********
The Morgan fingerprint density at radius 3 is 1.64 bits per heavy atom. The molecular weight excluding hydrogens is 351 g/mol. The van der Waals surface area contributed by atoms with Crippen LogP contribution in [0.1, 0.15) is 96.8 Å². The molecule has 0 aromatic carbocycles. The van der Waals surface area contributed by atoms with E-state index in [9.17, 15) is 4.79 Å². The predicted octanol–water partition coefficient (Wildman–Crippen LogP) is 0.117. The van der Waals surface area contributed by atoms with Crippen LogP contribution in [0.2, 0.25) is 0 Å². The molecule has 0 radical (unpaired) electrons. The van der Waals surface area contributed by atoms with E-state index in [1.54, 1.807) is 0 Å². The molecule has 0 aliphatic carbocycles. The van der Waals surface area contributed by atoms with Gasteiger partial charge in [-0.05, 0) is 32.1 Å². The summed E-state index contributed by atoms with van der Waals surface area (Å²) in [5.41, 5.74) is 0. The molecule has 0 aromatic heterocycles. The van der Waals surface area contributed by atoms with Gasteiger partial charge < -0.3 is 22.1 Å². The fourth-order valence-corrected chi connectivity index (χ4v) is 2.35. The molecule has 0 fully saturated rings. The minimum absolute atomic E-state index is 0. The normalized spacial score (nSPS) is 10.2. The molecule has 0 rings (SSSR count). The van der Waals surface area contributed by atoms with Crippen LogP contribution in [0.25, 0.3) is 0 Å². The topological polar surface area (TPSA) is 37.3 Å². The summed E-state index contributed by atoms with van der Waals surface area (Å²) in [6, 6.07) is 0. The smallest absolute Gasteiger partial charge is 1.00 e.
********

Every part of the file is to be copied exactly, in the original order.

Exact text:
The Morgan fingerprint density at radius 3 is 1.64 bits per heavy atom. The molecular weight excluding hydrogens is 351 g/mol. The van der Waals surface area contributed by atoms with Crippen LogP contribution in [0.1, 0.15) is 96.8 Å². The molecule has 0 aromatic carbocycles. The van der Waals surface area contributed by atoms with E-state index in [9.17, 15) is 4.79 Å². The predicted octanol–water partition coefficient (Wildman–Crippen LogP) is 0.117. The van der Waals surface area contributed by atoms with Crippen LogP contribution in [0.2, 0.25) is 0 Å². The molecule has 0 radical (unpaired) electrons. The van der Waals surface area contributed by atoms with E-state index in [1.54, 1.807) is 0 Å². The molecule has 0 aliphatic carbocycles. The van der Waals surface area contributed by atoms with Gasteiger partial charge in [-0.05, 0) is 32.1 Å². The summed E-state index contributed by atoms with van der Waals surface area (Å²) in [5.41, 5.74) is 0. The molecule has 0 aromatic heterocycles. The van der Waals surface area contributed by atoms with Gasteiger partial charge < -0.3 is 22.1 Å². The fourth-order valence-corrected chi connectivity index (χ4v) is 2.35. The molecule has 0 fully saturated rings. The minimum absolute atomic E-state index is 0. The normalized spacial score (nSPS) is 10.2. The molecule has 0 rings (SSSR count). The van der Waals surface area contributed by atoms with Crippen LogP contribution in [0.25, 0.3) is 0 Å². The topological polar surface area (TPSA) is 37.3 Å². The summed E-state index contributed by atoms with van der Waals surface area (Å²) in [6, 6.07) is 0. The smallest absolute Gasteiger partial charge is 1.00 e.